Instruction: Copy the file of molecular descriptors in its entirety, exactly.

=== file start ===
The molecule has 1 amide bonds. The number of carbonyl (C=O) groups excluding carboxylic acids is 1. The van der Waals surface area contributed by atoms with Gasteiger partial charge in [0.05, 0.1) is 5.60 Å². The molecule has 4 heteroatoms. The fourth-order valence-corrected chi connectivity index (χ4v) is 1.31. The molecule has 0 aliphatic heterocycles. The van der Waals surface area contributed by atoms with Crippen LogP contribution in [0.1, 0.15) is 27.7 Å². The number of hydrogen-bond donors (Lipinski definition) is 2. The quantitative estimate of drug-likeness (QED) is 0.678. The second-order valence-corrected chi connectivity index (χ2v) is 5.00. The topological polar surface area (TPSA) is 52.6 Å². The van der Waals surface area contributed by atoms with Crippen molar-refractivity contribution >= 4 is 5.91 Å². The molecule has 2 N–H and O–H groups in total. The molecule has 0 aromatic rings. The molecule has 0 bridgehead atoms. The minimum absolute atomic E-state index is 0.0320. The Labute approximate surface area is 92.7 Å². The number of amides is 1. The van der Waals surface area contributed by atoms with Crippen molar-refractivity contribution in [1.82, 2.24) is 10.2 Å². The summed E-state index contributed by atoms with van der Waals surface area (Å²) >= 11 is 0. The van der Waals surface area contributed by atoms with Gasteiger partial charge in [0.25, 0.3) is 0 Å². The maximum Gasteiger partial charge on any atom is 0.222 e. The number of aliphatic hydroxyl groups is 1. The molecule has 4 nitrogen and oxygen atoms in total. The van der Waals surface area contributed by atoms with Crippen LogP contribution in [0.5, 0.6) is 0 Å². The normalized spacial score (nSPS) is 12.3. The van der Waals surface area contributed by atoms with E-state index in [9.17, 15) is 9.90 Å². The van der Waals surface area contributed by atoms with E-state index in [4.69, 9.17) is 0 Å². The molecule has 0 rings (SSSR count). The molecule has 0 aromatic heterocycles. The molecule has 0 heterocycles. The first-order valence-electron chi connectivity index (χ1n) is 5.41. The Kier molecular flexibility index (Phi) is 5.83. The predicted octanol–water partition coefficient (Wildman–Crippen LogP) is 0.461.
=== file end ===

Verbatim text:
The molecule has 1 amide bonds. The number of carbonyl (C=O) groups excluding carboxylic acids is 1. The van der Waals surface area contributed by atoms with Gasteiger partial charge in [0.05, 0.1) is 5.60 Å². The molecule has 4 heteroatoms. The fourth-order valence-corrected chi connectivity index (χ4v) is 1.31. The molecule has 0 aliphatic heterocycles. The van der Waals surface area contributed by atoms with Crippen LogP contribution in [0.1, 0.15) is 27.7 Å². The number of hydrogen-bond donors (Lipinski definition) is 2. The quantitative estimate of drug-likeness (QED) is 0.678. The second-order valence-corrected chi connectivity index (χ2v) is 5.00. The topological polar surface area (TPSA) is 52.6 Å². The van der Waals surface area contributed by atoms with Crippen molar-refractivity contribution >= 4 is 5.91 Å². The molecule has 2 N–H and O–H groups in total. The molecule has 0 aromatic rings. The molecule has 0 bridgehead atoms. The minimum absolute atomic E-state index is 0.0320. The Labute approximate surface area is 92.7 Å². The number of amides is 1. The van der Waals surface area contributed by atoms with Crippen molar-refractivity contribution in [1.82, 2.24) is 10.2 Å². The summed E-state index contributed by atoms with van der Waals surface area (Å²) >= 11 is 0. The van der Waals surface area contributed by atoms with Gasteiger partial charge in [0.25, 0.3) is 0 Å². The maximum Gasteiger partial charge on any atom is 0.222 e. The number of aliphatic hydroxyl groups is 1. The molecule has 4 nitrogen and oxygen atoms in total. The van der Waals surface area contributed by atoms with Crippen LogP contribution in [0.5, 0.6) is 0 Å². The normalized spacial score (nSPS) is 12.3. The van der Waals surface area contributed by atoms with E-state index in [9.17, 15) is 9.90 Å². The van der Waals surface area contributed by atoms with E-state index in [4.69, 9.17) is 0 Å². The molecule has 0 rings (SSSR count). The molecule has 0 aromatic heterocycles. The molecule has 0 heterocycles. The first-order valence-electron chi connectivity index (χ1n) is 5.41. The Kier molecular flexibility index (Phi) is 5.83. The predicted octanol–water partition coefficient (Wildman–Crippen LogP) is 0.461.